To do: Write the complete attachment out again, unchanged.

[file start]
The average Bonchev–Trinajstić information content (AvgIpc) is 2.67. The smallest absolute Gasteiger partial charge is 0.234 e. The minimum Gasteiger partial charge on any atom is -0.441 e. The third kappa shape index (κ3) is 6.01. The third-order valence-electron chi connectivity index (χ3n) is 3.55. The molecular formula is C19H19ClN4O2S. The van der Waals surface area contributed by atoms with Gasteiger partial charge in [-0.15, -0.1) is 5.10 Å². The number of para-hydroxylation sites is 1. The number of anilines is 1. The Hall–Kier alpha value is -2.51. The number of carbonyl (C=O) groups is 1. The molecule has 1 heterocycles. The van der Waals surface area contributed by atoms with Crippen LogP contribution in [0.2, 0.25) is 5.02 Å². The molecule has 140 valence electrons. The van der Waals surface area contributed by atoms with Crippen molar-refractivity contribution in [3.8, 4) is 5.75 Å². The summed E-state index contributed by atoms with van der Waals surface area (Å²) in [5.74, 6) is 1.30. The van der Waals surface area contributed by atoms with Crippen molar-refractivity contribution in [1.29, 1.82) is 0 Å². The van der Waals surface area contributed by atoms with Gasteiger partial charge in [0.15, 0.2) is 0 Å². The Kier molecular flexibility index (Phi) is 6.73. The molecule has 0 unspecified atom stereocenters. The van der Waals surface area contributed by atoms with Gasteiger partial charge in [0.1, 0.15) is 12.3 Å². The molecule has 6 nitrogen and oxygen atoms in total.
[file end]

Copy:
The average Bonchev–Trinajstić information content (AvgIpc) is 2.67. The smallest absolute Gasteiger partial charge is 0.234 e. The minimum Gasteiger partial charge on any atom is -0.441 e. The third kappa shape index (κ3) is 6.01. The third-order valence-electron chi connectivity index (χ3n) is 3.55. The molecular formula is C19H19ClN4O2S. The van der Waals surface area contributed by atoms with Gasteiger partial charge in [-0.15, -0.1) is 5.10 Å². The number of para-hydroxylation sites is 1. The number of anilines is 1. The Hall–Kier alpha value is -2.51. The number of carbonyl (C=O) groups is 1. The molecule has 1 heterocycles. The van der Waals surface area contributed by atoms with Crippen LogP contribution in [0.2, 0.25) is 5.02 Å². The molecule has 140 valence electrons. The van der Waals surface area contributed by atoms with Crippen molar-refractivity contribution in [3.8, 4) is 5.75 Å². The summed E-state index contributed by atoms with van der Waals surface area (Å²) in [5.74, 6) is 1.30. The van der Waals surface area contributed by atoms with Crippen molar-refractivity contribution in [1.29, 1.82) is 0 Å². The van der Waals surface area contributed by atoms with Gasteiger partial charge in [0.15, 0.2) is 0 Å². The Kier molecular flexibility index (Phi) is 6.73. The molecule has 0 unspecified atom stereocenters. The van der Waals surface area contributed by atoms with Gasteiger partial charge in [0.1, 0.15) is 12.3 Å². The molecule has 6 nitrogen and oxygen atoms in total.